09/15/2017 09:39 EDT | Updated 10/02/2018 10:43 EDT

A More Inclusive NAFTA Is Just Smart Economics

Canadians of all political stripes have embraced the importance of progressive trade, particularly with respect to gender rights and Indigenous issues.

When Foreign Affairs Minister Chrystia Freeland announcedthat the modernization of NAFTA would include a concerted effort to create dedicated chapters on gender and Indigenous exclusion as well as the environment, some scoffed that these were irrelevant to trade and that the only progressive element should be the pace with which we achieve a positive outcome. That approach is shortsighted and dismissive of the opportunity we have now to improve the terms of trade and reap the economic and social rewards that come from it in the process.

Thankfully, Canadians of all political stripes — including many Conservatives — have embraced the importance of progressive trade, particularly with respect to gender rights and Indigenous issues. The fact is, our economies can never function at their best if we're not effectively capitalizing on every part of our work force — and for us in Canada that means including women and Indigenous groups. Engaging these groups isn't just the right thing to do; it makes economic sense.

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Chrystia Freeland, Minister of Foreign Affairs of Canada, is seen during his speech at meeting with the media as part of the second round of NAFTA negotiations on Sept. 05, 2017 in Mexico City, Mexico.

Canada and the U.S. are trading nations. We were built on trade. Free trade has provided important stimulus to economic growth and prosperity in Canada, the U.S. and Mexico as it has in other countries.

However, it's also true that too few people on both sides of the border have benefited from the fruits of globalized trade. That's why, in an effort to ensure the benefits of trade agreements are more broadly and fairly shared, the Government of Canada is pursuing progressive trade.

Some have asserted that considering gender or Indigenous rights in the context of trade is simply ludicrous. But the absurdity here is that some fail to see that trade has not been good for everyone, that it has not benefited everyone in equal measure. This narrow view dismisses the unprecedented popular reactions against globalized trade that we have seen in recent years in Canada, the U.S. and in other countries and it does so at the cost of the marginalized and disenfranchised.

To fail to tap into that potential and simply ignore it would not only be unjust, it would economically stupid.

With the modernization of NAFTA, we have an opportunity to make North American trade both smarter and more fair. Harnessing the huge economic potential of a workplace where everyone has an equal chance to succeed is not new or odd. It is smart economics.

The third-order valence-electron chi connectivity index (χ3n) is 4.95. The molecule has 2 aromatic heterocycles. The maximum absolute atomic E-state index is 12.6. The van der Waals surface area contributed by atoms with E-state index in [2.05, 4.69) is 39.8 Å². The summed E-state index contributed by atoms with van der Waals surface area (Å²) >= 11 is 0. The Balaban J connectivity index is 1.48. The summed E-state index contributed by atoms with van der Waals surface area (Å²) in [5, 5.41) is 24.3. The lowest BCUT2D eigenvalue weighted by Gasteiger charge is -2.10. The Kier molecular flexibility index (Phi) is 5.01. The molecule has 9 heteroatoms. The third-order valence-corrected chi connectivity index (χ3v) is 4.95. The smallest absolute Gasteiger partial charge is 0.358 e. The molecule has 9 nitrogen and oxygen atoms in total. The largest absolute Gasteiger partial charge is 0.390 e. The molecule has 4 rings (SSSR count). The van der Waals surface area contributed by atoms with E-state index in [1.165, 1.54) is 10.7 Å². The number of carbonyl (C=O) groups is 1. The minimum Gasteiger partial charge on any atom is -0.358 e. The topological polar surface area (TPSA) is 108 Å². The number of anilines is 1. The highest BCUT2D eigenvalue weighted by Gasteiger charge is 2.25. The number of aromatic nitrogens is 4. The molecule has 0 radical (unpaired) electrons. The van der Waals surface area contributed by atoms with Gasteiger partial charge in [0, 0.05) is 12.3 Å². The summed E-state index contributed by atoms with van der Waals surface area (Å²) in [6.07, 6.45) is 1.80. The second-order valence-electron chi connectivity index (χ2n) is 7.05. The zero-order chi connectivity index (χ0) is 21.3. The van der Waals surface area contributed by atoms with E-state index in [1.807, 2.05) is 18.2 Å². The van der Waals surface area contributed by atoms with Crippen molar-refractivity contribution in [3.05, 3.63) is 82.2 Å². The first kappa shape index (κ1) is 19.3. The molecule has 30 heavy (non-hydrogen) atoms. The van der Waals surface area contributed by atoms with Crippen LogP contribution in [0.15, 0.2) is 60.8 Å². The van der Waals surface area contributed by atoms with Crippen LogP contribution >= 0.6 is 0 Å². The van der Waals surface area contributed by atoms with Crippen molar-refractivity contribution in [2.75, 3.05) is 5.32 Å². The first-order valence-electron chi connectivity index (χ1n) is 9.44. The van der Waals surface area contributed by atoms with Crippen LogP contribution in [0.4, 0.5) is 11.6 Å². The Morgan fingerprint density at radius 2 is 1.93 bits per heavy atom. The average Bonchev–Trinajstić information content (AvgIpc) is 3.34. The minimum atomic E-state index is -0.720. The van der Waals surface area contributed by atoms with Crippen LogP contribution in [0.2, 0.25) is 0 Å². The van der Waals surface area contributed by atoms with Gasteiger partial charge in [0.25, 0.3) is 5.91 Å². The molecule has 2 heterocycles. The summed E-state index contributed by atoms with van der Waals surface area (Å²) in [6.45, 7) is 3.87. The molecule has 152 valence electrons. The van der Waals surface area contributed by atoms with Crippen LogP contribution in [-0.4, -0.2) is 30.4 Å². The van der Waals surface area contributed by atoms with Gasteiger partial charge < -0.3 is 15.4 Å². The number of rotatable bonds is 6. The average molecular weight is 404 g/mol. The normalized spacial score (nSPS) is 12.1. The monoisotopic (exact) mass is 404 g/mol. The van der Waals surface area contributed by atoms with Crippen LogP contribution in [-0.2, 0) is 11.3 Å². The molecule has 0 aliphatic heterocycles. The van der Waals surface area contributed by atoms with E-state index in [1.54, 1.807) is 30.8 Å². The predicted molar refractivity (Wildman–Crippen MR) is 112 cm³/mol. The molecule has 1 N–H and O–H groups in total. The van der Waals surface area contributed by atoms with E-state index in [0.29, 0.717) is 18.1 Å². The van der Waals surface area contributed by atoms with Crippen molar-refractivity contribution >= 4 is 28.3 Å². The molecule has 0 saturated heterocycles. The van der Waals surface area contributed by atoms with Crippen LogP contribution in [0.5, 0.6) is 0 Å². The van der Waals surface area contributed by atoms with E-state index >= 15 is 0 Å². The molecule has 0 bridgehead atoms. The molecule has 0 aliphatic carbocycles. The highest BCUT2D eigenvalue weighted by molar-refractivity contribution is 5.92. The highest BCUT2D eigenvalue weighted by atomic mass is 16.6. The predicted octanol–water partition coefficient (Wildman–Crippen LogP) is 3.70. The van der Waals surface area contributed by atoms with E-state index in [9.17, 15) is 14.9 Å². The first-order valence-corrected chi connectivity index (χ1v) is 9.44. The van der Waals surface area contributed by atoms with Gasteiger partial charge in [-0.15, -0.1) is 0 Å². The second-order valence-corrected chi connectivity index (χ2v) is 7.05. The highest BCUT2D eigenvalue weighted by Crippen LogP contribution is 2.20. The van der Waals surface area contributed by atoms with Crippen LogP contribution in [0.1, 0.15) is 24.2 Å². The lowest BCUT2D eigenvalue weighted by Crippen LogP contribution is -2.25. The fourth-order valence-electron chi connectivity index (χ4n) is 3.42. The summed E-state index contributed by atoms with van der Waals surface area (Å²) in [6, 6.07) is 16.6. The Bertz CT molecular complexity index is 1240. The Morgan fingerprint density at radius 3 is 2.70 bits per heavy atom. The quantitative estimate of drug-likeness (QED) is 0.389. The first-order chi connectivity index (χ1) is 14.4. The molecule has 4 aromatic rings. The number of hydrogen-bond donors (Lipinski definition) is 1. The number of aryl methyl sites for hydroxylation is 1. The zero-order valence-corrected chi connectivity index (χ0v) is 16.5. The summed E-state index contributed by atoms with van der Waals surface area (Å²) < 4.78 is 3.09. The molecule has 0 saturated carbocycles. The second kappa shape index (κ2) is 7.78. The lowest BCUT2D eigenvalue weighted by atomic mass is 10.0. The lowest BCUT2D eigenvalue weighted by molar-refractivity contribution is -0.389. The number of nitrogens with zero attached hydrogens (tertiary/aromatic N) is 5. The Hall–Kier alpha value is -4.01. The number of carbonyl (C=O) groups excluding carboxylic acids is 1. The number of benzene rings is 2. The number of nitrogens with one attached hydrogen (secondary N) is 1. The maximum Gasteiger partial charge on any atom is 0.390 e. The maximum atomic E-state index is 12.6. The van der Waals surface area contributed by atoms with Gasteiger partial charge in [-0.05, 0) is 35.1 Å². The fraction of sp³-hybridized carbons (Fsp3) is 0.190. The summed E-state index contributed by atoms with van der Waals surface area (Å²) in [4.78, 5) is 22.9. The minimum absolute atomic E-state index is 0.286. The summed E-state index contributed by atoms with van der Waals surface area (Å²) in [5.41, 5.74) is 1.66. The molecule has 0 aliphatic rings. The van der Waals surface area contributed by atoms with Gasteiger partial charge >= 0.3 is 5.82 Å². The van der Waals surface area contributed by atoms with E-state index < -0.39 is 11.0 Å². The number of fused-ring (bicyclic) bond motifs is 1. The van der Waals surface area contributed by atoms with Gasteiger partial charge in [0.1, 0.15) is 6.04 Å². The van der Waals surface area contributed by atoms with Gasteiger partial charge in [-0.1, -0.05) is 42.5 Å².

Indigenous Canadians make up the youngest and fastest-growing demographic in Canada, and see persistently high rates of unemployment and underemployment. They are too often left out. To fail to tap into that potential and simply ignore it would not only be unjust, it would economically stupid.

Though women make up half the population, proportionally fewer women than men are business leaders and even fewer are involved in export or international investment. Firms owned by women can face difficulties with access to capital and trade finance; they can also face exclusion from distribution networks. That limits their potential and is bad for the economy. Now is the time to change that.

Indeed, Canada and the U.S. are already working towards the economic empowerment of women, i.e. the Canada-United States Council for the Advancement of Women Entrepreneurs and Business Leaders that was established this past February. We believe there is an opportunity here for North America to lead and, in so doing, to capitalize on becoming the most inclusive economic bloc in the world.

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We have done similar things in the past. Think back 20 years and remember the early discussions of labour and environment in the context of trade agreements. Some recognized a link and a need to address some issues inside trade agreements. Others didn't. The creation of cooperative mechanisms increased our understanding of these issues, helped businesses by solving disagreements quickly and demonstrated the need for appropriate obligation in trade agreements.

There is a reason that Canada is America's largest customer. It's the same reason that trade has increased exponentially since President Ronald Reagan and Prime Minister Brian Mulroney first began hatching the idea of NAFTA: that we have more in common than not.

We may express it differently at times, but at the end of the day both sides want jobs and opportunities for the middle class, and those working hard to join it. The nine million jobs that NAFTA has created — in the U.S. alone — are a pretty good indicator that NAFTA is worth keeping. Now we have the opportunity to strengthen those numbers by including our entire workforce in a modernized agreement. We think that is something on which everyone can and should agree. It just makes good (economic) sense.

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